The flower's function is to bring about sexual reproduction (the production of offspring following the fusion of male and female nuclei). The male and female nuclei are contained within the pollen grain and ovule respectively and pollination is the transfer process. Cross-pollination ensures that variation is introduced into new generations of offspring.
Self pollination occurs when pollen comes from the same flower (or a different flower on the same plant) as the ovule, common in Fabaceae (bean family).
Cross-pollination occurs when pollen comes from a flower of a different plant, with a different genetic make-up from the ovule, common in Brassicaceae (cabbage family).
Natural agents of cross-pollination are mainly wind and insects.
Wind-pollinated flowers. The characteristics of wind-pollinated flowers are their small size, their green appearance (lacking coloured petals), their absence of nectaries and scent production, and their production of large amounts of pollen which is intercepted by large stigmas. They also often have proportionally large stigmas that protrude from the flower to maximize the chances of intercepting pollen grains in the air.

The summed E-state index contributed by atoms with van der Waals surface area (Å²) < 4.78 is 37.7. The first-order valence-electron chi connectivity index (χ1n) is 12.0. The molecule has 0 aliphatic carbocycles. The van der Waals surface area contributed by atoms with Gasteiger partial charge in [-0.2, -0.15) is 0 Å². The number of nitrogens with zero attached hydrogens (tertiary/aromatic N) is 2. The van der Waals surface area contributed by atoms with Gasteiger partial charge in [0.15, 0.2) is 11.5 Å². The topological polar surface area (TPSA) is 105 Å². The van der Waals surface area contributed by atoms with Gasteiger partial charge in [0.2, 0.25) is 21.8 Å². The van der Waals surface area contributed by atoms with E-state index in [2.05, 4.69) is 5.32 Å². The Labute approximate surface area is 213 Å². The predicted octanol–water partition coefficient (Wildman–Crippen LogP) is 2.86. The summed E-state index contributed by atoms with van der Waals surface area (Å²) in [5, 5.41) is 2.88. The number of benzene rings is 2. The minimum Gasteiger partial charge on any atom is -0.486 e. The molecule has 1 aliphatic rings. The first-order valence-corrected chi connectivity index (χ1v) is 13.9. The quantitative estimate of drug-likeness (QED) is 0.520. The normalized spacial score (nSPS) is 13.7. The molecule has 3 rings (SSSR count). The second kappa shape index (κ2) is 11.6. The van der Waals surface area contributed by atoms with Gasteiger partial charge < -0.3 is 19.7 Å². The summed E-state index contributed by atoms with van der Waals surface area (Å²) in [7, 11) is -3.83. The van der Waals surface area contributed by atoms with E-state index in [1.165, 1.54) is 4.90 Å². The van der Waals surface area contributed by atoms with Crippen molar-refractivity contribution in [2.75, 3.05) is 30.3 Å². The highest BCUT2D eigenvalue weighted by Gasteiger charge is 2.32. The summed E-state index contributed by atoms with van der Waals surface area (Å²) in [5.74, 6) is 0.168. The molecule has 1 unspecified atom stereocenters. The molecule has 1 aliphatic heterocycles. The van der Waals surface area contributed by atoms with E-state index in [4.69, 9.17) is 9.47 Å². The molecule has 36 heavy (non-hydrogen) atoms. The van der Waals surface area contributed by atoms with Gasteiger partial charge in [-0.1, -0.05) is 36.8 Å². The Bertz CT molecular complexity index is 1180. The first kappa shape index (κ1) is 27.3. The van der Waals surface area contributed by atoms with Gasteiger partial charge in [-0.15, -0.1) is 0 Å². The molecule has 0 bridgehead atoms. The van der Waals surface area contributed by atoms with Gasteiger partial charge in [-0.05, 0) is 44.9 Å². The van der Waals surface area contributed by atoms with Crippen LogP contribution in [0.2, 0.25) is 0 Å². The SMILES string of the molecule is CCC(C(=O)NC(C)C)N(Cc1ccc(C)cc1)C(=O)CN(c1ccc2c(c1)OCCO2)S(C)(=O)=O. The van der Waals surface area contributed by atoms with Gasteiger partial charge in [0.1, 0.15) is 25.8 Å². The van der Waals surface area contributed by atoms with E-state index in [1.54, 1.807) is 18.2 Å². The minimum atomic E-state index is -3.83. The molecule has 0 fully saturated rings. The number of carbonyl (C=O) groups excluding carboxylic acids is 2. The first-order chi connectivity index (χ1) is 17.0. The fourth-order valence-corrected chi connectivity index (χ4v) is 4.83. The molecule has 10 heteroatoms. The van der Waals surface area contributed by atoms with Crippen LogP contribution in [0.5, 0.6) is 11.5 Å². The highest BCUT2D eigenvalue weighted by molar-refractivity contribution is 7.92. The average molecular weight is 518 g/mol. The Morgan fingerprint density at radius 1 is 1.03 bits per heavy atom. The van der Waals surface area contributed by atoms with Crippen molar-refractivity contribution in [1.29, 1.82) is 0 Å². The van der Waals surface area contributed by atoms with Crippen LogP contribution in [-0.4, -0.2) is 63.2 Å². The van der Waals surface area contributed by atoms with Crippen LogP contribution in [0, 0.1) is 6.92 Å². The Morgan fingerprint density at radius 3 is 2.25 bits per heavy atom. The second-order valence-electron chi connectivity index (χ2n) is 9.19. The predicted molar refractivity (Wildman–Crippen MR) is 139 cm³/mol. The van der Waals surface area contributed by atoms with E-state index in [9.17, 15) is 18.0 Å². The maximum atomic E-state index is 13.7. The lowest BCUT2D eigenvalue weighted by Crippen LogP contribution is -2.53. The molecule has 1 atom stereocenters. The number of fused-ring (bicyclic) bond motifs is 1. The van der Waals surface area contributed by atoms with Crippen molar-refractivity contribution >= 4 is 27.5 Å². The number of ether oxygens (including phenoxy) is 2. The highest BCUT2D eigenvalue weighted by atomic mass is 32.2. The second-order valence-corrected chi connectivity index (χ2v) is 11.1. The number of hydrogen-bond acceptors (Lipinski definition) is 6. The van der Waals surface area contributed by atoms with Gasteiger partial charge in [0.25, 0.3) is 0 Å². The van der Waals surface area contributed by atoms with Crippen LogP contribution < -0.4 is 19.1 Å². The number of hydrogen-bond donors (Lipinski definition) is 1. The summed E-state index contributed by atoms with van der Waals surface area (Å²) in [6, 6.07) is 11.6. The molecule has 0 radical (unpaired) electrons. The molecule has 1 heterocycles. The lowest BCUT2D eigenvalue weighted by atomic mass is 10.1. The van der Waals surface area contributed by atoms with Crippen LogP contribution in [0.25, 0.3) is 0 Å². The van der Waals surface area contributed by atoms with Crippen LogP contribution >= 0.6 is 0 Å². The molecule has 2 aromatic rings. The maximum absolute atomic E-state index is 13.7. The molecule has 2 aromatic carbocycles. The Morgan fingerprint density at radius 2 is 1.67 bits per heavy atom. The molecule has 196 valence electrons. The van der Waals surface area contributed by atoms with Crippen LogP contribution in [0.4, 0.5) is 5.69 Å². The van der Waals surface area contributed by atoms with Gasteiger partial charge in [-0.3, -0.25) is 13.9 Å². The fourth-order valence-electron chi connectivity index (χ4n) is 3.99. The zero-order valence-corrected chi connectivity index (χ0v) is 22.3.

Pollination is the plant process whereby a male pollen grain is transferred from the anther to the stigma of the flower, thus enabling fertilization to take place.
The commonest examples of wind-pollinated plants are the grasses, and trees with catkins such as Salix (willow), Betula (birch), Corylus (hazel), Fagus (beech), Quercus (oak). The Gymnosperma (conifers) also have wind-pollination from the small male cones.
Insect-pollinated flowers. The characteristics of insect-pollinated flowers are brightly coloured petals (and scent production) to attract insects, and the presence of nectaries to entice insects with sugary food. Insects such as bees and flies collect the pollen on their bodies as they fly in and out and carry it to other flowers. In tropical countries, slugs, birds, bats and rodents are also pollinators. Some floral mechanisms, e.g. in snapdragon and clover, physically prevent entry of smaller non-pollinating insects and open only when heavy bees land on the flower. Other plant species, such as Arum lily, trap pollinating insects for a period of time to give the best chance of successful fertilization.
Certain Primula spp. have stigma and stamens of differing lengths to encourage cross-pollination; in thrum-eyed flowers, the anthers emerge further from the flower than the stigma, so that insects rub against them when reaching into the flower tube; in pin-eyed flowers, the stigma protrudes from the flower and will catch the pollen from the same place on the insect body, so ensuring cross-pollination (see Figure 10.4).
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